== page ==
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A rambling stream, and various waterfalls can be discovered in the city gardens at Whitegate Inn in Asheville, NC

 

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The “white gate” at Whitegate Inn in Asheville, NC

 

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One of the many paths that meander through the enchanting gardens at Whitegate Inn in Asheville, NC

 

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Color is not limited to the gardens at Whitegate Inn in Asheville. This is the first room you see when you walk in the front door

 

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The facade and gardens of Whitegate Inn in Asheville, NC on a perfect spring evening.

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Recently we had the opportunity to photograph the new cabins at Iris Inn in Virginia, a 12-acre retreat overlooking the Shenandoah Valley between Staunton and Charlottesville. We had heard these new accommodations were modern, well-appointed and perfectly sited. They are all that and more…much, much more! Each cabin (somehow that word just does not do these gorgeous accommodations justice) is practically all glass, with floor to ceiling views of either the forest, the valley, or both. They have full kitchens, fireplaces, hot tubs, heated floors, and fantastic screened in porches cantilevered over the hillside. The bathrooms are super-sleek and are outfitted with a tiled shower which is adjacent to a sliding glass door with direct access to the porch–essentially an outdoor shower. And nothing seems more luxurious than showering while looking out over the treetops. Owners Dan and Heidi are calling them “adult tree houses”, which is a pretty apt description.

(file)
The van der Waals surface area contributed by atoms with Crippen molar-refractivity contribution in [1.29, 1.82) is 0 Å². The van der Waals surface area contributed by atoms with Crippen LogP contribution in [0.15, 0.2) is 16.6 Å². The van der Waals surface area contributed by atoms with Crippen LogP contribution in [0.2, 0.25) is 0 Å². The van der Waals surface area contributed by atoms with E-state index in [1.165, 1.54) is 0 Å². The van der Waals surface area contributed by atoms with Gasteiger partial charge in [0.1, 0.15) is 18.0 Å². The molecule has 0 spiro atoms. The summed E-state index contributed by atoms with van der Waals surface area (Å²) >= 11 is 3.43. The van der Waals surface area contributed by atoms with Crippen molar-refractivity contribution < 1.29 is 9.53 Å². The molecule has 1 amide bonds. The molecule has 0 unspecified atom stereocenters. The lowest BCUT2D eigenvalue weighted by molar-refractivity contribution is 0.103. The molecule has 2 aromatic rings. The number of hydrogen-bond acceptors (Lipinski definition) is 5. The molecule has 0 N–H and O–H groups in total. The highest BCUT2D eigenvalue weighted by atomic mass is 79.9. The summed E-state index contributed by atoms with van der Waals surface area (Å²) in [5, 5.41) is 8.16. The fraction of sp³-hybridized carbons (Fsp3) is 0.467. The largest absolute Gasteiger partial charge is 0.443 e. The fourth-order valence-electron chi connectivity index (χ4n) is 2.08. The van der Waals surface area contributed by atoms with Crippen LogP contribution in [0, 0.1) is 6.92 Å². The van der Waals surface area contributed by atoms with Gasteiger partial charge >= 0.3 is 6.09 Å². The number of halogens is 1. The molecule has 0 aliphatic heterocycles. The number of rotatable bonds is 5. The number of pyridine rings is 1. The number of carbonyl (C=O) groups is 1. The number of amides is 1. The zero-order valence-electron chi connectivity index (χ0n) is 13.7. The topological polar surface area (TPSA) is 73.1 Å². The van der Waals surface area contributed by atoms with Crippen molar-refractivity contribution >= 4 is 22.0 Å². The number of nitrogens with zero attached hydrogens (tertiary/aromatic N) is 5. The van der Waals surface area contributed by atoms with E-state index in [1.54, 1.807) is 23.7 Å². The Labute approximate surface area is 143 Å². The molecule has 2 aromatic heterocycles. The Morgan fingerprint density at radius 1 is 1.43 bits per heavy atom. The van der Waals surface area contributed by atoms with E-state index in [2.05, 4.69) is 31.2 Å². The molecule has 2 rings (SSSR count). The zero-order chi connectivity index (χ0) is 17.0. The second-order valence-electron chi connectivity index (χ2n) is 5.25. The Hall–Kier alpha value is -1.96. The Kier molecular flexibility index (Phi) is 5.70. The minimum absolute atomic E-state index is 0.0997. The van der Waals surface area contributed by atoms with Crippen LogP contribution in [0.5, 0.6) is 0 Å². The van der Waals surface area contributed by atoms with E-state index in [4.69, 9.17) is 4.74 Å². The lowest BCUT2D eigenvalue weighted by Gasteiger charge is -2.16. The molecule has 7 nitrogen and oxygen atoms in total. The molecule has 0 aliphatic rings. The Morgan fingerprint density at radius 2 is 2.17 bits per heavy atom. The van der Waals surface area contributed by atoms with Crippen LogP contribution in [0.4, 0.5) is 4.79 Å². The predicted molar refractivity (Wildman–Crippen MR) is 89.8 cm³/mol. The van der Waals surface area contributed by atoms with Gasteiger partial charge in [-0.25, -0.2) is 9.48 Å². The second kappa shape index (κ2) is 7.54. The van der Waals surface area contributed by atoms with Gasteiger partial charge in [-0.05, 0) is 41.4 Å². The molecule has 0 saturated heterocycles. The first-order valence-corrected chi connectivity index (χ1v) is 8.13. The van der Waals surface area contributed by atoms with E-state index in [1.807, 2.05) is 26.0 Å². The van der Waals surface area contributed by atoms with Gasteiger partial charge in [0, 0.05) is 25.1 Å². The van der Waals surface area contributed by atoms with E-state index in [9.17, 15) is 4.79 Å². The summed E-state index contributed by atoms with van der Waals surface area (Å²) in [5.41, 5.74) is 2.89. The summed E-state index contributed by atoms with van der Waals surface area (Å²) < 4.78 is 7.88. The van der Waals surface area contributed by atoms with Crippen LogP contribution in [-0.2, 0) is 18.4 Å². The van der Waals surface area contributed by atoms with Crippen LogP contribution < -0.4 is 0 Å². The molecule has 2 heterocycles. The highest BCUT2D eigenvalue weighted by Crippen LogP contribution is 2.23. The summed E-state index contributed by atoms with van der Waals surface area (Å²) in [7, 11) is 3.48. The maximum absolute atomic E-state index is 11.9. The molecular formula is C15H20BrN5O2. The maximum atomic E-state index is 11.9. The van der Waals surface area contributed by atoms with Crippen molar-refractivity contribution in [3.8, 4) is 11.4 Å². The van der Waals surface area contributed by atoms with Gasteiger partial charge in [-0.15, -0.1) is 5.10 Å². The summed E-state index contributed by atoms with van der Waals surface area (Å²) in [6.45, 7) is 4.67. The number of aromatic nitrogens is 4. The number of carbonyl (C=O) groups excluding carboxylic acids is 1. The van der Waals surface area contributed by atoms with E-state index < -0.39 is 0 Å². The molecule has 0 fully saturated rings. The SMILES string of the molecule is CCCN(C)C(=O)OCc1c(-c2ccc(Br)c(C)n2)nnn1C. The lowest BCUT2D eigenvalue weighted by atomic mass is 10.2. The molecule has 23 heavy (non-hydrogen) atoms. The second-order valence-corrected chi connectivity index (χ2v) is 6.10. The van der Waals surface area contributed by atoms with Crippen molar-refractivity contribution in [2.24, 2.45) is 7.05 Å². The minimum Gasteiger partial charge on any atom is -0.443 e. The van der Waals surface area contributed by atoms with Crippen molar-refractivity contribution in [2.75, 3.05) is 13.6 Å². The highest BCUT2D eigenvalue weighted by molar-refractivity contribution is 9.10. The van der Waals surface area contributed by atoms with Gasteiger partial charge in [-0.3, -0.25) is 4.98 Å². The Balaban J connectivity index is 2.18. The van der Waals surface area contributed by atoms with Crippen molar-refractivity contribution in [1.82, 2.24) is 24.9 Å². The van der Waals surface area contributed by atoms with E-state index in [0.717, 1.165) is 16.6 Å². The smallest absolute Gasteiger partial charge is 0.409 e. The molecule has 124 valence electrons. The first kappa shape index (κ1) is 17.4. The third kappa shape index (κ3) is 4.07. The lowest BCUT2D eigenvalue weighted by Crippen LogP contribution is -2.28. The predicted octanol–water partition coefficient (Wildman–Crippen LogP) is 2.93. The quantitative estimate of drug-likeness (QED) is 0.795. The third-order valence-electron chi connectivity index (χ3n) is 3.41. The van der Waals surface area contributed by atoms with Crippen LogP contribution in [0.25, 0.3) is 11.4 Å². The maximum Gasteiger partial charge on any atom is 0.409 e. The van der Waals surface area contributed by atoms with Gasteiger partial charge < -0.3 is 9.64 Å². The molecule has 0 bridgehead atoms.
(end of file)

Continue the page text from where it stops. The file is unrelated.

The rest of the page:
The six cabins are actually pre-fab buildings (this hot trend is big and growing, so get that sheet metal trailer image out of your mind). They were assembled on site, then upgraded with top notch finishes. If you’re thinking of adding cottages, take a look at these. I think they’re destined to be a big, big hit.